Attitude? I have a few of those…

Procrastination sign

  1. For my 50th birthday, I got up early, had fresh x-rays taken of my ankle and then went to visit the surgeon. The news was good: everything lined up with surgical repairs has stayed lined up and is healing. He and SuperDad were nearly giddy with relief over it, being the medically-minded people they are and knowing all of the potential pitfalls and poor outcomes we avoided. I was too emotionally spent to react with anything other than tears (which I avoided… barely) as I was clawing my way out of 24 hours of quicksand-like depression. Some people are hounded by the Black Dog; I flounder in quicksand. The doctor wondered why I wasn’t smiling, but since he had proven to be a rather single-minded orthopaedic surgeon, I didn’t bother explaining.  Talking would have brought on the tears, and I didn’t need a lecture about why I should be happy.

    A&K, 50 in 3x4 pic

    The day did indeed improve. Some very good friends brought a dinner party to my house that evening, complete with entertainment and tiramisu. I was beyond blessed.

  2. With my surgeon’s approval, I’ve been putting weight on my securely booted foot for a week now. Of course, I do this using my walker, and it’s probably only about 15% of the normal amount of weight one would use, but this is progress. It’s been nine weeks since I broke my ankle and 7 weeks since I had surgery. I honestly didn’t expect to be at this point already. The doctor had been purposefully vague about a timeline during the immediate post-surgery recovery period, and even prior to surgery. All I really knew was that his other patient with such a bad/complicated break had gone back to work after 4 months of recovery. (That patient had a job requiring standing.)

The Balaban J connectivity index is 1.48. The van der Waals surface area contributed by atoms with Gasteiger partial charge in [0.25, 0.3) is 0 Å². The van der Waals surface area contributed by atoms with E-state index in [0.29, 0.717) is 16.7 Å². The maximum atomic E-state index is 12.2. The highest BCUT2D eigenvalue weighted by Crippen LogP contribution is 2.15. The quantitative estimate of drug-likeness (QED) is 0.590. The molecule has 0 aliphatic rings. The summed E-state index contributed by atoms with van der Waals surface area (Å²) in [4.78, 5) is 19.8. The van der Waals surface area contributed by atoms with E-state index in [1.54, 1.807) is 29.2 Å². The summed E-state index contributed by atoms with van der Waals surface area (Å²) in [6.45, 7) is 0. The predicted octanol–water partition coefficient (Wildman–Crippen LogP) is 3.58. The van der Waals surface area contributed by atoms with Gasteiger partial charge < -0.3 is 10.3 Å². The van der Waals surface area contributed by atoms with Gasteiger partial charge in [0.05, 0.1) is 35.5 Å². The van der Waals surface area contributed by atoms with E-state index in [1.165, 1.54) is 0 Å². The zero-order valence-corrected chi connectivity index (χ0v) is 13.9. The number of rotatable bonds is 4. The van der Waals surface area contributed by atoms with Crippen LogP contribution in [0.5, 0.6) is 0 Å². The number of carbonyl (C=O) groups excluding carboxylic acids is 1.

3. I don’t feel like I have 4 months to wait. It’s already been 2 months and I’ve been working from home as much as possible. For the first month, I didn’t even have a replacement at work; now I do, but it is the busiest time of the year with annual reports (one is financial which goes to individuals, per IRS regulations; one is comprehensive and built from multiple sources of input.. now if only those multiple sources will all turn in their individual reports in a timely manner) and this is on top of the regular monthly reports which are due at the same time. My sub is awesome; she’s organized and loves the work. (I see vacations in my future!) I’ve gone into work for a few hours the past 2 days, but having my foot down for more than an hour or two causes painful swelling. So I don’t really know when I can fully return to my part-time job. 
  4. I’m currently on a twice-a-week schedule for physical therapy. After Monday’s session and a short shopping trip, we pulled into the garage and I shuffled to the back of the house to remove my CAM boot and elevate my foot for a few hours. This was my first real PT session, and it only took a couple of hours before the pain hit. Luckily, Wednesday’s session was not as bad, or perhaps it is because I kept up on the ibuprofen and acetaminophen dosages.  I’ve been off “the good stuff” (or bad stuff, as I think of Dilaudid) for a week now. For several nights before and several nights afterward, sleep was elusive and getting comfortable was equally difficult; if my foot wasn’t spasming to try to relieve pain, the weight of the blankets was too much to bear. SuperDad solved this  by building a blanket cradle. He misses the weight of the blankets on his feet, but my ankle in its soft boot for sleeping (a.k.a., a Dorsiwedge™ boot without the wedge because I still can’t really get to a neutral position) is very happy to not have the extra weight.